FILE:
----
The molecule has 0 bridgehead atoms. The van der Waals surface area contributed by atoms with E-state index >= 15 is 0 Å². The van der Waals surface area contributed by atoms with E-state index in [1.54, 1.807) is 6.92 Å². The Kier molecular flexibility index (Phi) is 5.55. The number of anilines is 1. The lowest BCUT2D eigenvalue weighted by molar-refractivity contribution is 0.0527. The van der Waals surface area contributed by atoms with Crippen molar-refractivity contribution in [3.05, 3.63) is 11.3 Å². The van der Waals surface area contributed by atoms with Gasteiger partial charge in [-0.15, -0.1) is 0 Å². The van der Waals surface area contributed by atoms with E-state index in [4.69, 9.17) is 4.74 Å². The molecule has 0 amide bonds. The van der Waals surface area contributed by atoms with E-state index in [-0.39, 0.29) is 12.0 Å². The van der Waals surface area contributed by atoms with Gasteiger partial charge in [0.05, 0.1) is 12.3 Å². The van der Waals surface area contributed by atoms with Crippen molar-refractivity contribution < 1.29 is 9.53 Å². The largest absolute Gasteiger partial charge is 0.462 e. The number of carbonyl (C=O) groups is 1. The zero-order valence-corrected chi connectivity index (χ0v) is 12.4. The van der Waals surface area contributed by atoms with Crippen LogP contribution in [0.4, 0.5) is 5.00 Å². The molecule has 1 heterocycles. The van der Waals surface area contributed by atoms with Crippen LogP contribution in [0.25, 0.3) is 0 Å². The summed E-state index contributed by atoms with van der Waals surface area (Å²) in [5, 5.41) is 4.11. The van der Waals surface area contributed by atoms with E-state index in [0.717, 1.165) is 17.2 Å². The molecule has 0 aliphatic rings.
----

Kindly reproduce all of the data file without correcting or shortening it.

The molecule has 0 bridgehead atoms. The van der Waals surface area contributed by atoms with E-state index >= 15 is 0 Å². The van der Waals surface area contributed by atoms with E-state index in [1.54, 1.807) is 6.92 Å². The Kier molecular flexibility index (Phi) is 5.55. The number of anilines is 1. The lowest BCUT2D eigenvalue weighted by molar-refractivity contribution is 0.0527. The van der Waals surface area contributed by atoms with Crippen molar-refractivity contribution in [3.05, 3.63) is 11.3 Å². The van der Waals surface area contributed by atoms with Gasteiger partial charge in [-0.15, -0.1) is 0 Å². The van der Waals surface area contributed by atoms with E-state index in [4.69, 9.17) is 4.74 Å². The molecule has 0 amide bonds. The van der Waals surface area contributed by atoms with E-state index in [-0.39, 0.29) is 12.0 Å². The van der Waals surface area contributed by atoms with Gasteiger partial charge in [0.05, 0.1) is 12.3 Å². The van der Waals surface area contributed by atoms with Crippen molar-refractivity contribution < 1.29 is 9.53 Å². The largest absolute Gasteiger partial charge is 0.462 e. The number of carbonyl (C=O) groups is 1. The zero-order valence-corrected chi connectivity index (χ0v) is 12.4. The van der Waals surface area contributed by atoms with Crippen LogP contribution in [0.4, 0.5) is 5.00 Å². The molecule has 1 heterocycles. The van der Waals surface area contributed by atoms with Crippen LogP contribution in [0.25, 0.3) is 0 Å². The summed E-state index contributed by atoms with van der Waals surface area (Å²) in [5, 5.41) is 4.11. The van der Waals surface area contributed by atoms with E-state index in [0.717, 1.165) is 17.2 Å². The molecule has 0 aliphatic rings.